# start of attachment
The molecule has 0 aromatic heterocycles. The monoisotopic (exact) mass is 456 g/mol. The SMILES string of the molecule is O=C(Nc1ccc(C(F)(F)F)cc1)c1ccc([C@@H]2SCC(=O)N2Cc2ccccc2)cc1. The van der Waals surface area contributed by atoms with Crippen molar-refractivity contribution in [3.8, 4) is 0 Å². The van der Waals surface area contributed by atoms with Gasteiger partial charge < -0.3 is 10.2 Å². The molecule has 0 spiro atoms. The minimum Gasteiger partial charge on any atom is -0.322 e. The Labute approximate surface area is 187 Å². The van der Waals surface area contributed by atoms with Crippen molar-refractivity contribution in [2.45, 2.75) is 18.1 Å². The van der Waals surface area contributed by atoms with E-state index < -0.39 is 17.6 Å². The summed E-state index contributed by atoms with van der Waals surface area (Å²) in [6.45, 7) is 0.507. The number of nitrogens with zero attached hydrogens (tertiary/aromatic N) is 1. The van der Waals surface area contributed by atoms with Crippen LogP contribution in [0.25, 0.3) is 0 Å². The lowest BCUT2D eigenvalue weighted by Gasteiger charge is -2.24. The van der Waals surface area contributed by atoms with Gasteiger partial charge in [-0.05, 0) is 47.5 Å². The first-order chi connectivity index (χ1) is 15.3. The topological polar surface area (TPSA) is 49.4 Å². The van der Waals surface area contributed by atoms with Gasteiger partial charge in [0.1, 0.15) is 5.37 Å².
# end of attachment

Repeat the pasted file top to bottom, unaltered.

The molecule has 0 aromatic heterocycles. The monoisotopic (exact) mass is 456 g/mol. The SMILES string of the molecule is O=C(Nc1ccc(C(F)(F)F)cc1)c1ccc([C@@H]2SCC(=O)N2Cc2ccccc2)cc1. The van der Waals surface area contributed by atoms with Crippen molar-refractivity contribution in [3.8, 4) is 0 Å². The van der Waals surface area contributed by atoms with Gasteiger partial charge < -0.3 is 10.2 Å². The molecule has 0 spiro atoms. The minimum Gasteiger partial charge on any atom is -0.322 e. The Labute approximate surface area is 187 Å². The van der Waals surface area contributed by atoms with Crippen molar-refractivity contribution in [2.45, 2.75) is 18.1 Å². The van der Waals surface area contributed by atoms with E-state index < -0.39 is 17.6 Å². The summed E-state index contributed by atoms with van der Waals surface area (Å²) in [6.45, 7) is 0.507. The number of nitrogens with zero attached hydrogens (tertiary/aromatic N) is 1. The van der Waals surface area contributed by atoms with Crippen LogP contribution in [0.25, 0.3) is 0 Å². The lowest BCUT2D eigenvalue weighted by Gasteiger charge is -2.24. The van der Waals surface area contributed by atoms with Gasteiger partial charge in [-0.05, 0) is 47.5 Å². The first-order chi connectivity index (χ1) is 15.3. The topological polar surface area (TPSA) is 49.4 Å². The van der Waals surface area contributed by atoms with Gasteiger partial charge in [0.1, 0.15) is 5.37 Å².